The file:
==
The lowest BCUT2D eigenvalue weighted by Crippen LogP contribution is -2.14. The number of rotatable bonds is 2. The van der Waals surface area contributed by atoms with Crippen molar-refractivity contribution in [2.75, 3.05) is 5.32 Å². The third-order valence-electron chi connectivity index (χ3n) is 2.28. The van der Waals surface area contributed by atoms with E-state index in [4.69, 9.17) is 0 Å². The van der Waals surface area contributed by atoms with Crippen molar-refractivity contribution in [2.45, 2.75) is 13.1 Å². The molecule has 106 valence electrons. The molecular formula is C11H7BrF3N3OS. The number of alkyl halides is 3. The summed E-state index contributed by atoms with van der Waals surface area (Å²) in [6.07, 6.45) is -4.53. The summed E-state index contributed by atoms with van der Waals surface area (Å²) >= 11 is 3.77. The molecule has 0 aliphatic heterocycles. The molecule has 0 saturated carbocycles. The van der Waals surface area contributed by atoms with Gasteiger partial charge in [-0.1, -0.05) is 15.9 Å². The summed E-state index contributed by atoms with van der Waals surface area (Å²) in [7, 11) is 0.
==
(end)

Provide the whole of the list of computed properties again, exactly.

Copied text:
The lowest BCUT2D eigenvalue weighted by Crippen LogP contribution is -2.14. The number of rotatable bonds is 2. The van der Waals surface area contributed by atoms with Crippen molar-refractivity contribution in [2.75, 3.05) is 5.32 Å². The third-order valence-electron chi connectivity index (χ3n) is 2.28. The van der Waals surface area contributed by atoms with E-state index in [4.69, 9.17) is 0 Å². The van der Waals surface area contributed by atoms with Crippen molar-refractivity contribution in [2.45, 2.75) is 13.1 Å². The molecule has 106 valence electrons. The molecular formula is C11H7BrF3N3OS. The number of alkyl halides is 3. The summed E-state index contributed by atoms with van der Waals surface area (Å²) in [6.07, 6.45) is -4.53. The summed E-state index contributed by atoms with van der Waals surface area (Å²) >= 11 is 3.77. The molecule has 0 aliphatic heterocycles. The molecule has 0 saturated carbocycles. The van der Waals surface area contributed by atoms with Gasteiger partial charge in [-0.1, -0.05) is 15.9 Å². The summed E-state index contributed by atoms with van der Waals surface area (Å²) in [7, 11) is 0.